Farmers have got used to big horsepowers, shed-loads of technology and a cab that’s as comfortable as the average living room. But a look back at the Farmers Weekly tractor buyers guide of 1994 transports you back to a simpler era, says David Cousins.
The year was 1994. Torvill and Dean won bronze at the Winter Olympics in Lillehammer, Norway, Matt Busby died, and British Aerospace sold its 80% stake in Rover to BMW. The Channel Tunnel officially opened, Four Weddings and a Funeral was released, the National Lottery arrived and Sunday trading finally went legal.
Farmers, meanwhile, were grappling with the aftermath of the end of the Milk Marketing Board, IACS forms (remember those?) and a particularly ghastly sheep scab outbreak. Feed wheat was fetching £115/t, rape £202/t and finished cattle were selling for 125p/kg liveweight.
If you thought the choice of tractor brands hadn’t changed much over those 20 years, you’d be wrong. Quite a few names have disappeared and some new ones have arrived.
Goodbye old friends
If you wanted something a bit different in 1994, German company Horsch (via its Hampshire importer) could offer you a frankly huge TT350-5 (pictured above). This had 354hp, a hydrostatic transmission and a prodigious 14.6 litre engine. Price was sadly on application, but the smaller TT250 came with a £114,000 price-tag. Sales weren’t huge, but the tractor was greatly loved by very big arable farmers. Horsch stopped making them a long time ago and now concentrates on high-end cultivators, drills and sprayers.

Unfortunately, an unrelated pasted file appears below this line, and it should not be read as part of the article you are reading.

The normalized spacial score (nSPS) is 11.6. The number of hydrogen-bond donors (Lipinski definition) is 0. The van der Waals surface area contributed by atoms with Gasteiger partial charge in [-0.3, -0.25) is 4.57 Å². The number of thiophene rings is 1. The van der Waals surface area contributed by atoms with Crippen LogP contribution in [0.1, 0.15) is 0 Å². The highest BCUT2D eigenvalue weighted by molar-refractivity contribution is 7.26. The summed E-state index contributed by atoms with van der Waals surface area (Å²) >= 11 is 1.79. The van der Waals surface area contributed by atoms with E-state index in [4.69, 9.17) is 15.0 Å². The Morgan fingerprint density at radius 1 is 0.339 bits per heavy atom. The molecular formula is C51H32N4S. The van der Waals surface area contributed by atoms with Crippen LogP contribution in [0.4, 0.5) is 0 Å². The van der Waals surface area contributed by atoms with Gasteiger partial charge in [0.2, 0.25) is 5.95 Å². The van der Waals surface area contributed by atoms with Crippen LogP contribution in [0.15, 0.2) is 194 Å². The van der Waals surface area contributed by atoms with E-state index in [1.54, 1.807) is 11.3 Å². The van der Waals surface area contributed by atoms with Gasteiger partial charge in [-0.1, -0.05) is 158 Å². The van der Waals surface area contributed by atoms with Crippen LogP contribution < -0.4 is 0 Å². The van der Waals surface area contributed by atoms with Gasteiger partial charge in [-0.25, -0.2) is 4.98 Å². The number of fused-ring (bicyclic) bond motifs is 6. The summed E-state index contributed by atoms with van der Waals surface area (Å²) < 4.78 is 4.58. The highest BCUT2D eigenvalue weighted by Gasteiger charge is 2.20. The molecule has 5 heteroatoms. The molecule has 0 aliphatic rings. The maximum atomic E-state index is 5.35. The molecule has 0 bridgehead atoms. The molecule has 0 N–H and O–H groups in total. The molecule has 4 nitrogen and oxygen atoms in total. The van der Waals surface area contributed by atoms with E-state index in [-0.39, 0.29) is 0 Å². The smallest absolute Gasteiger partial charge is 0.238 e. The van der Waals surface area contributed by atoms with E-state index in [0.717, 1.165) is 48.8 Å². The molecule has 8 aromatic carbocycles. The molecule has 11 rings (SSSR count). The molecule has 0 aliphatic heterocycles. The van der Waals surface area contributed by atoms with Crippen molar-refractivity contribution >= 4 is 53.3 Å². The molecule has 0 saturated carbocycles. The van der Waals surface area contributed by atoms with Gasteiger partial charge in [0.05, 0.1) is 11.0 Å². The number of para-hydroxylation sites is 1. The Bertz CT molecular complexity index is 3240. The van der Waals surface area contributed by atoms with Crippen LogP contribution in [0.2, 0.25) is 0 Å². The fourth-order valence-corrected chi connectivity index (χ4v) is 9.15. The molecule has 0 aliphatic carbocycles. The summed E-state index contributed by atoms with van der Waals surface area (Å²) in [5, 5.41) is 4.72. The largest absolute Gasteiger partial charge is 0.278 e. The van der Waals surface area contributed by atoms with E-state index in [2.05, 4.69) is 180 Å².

In 1994 Shropshire firm Morris Corfield had a good business selling something a bit different from the norm. These were Austrian-made Steyr tractors with a reputation for quality and they came in a rather nice plum-and-white livery.
You could buy a 9078 with 4.1 litre 16/8 gearbox for £32,895 , for instance, or push the boat out by bagging a 190hp £70,380 Steyr 9190. Steyr is now part of Case New Holland but still buy a Steyr in Steyr colours through dealer David Tunstall Kirkbymoorside
French manufacturer Renault had been making tractors since 1919 but the tractor business was sold to German maker Claas in 2003. At the time of our 1994 buyers guide, you could buy Renault models from 52-170hp, with a mid-range 100hp 110-54 boating an impressive 7.2t rear lift costing you £30,410.
Lincolnshire firm Track Marshall started life making tanks before the Second World War and then switched to making crawler tractors. In 1994 it was offering five British-made models, starting with the bottom-of-the-range TM110 with 111hp, 5+5 gears and a 5.8 litre engine for £51,938. Top model was the TM200 with 210hp under the bonnet, a hydrostatic transmission, 8.3litre engine and huge 8t rear lift, all for a modest-sounding £90,000.
Sadly, the business closed in the mid-1990s, but you can still buy a restored Track Marshall 155 from Lincolnshire dealer Crawfords for about £12,000.
Bonhill Engineering up at Brough in North Humberside was selling a range of Universal tractors from Tractorul Brasov Factory (UTB) in Romania. Universal has been nearly bought by several other tractor makers but it’s hard to work out who exactly owns them now. Back in 1994 you could buy an 85hp 853DT tractor for a very reasonable-sounding £15,810 or even a 62hp crawler version for £13,690.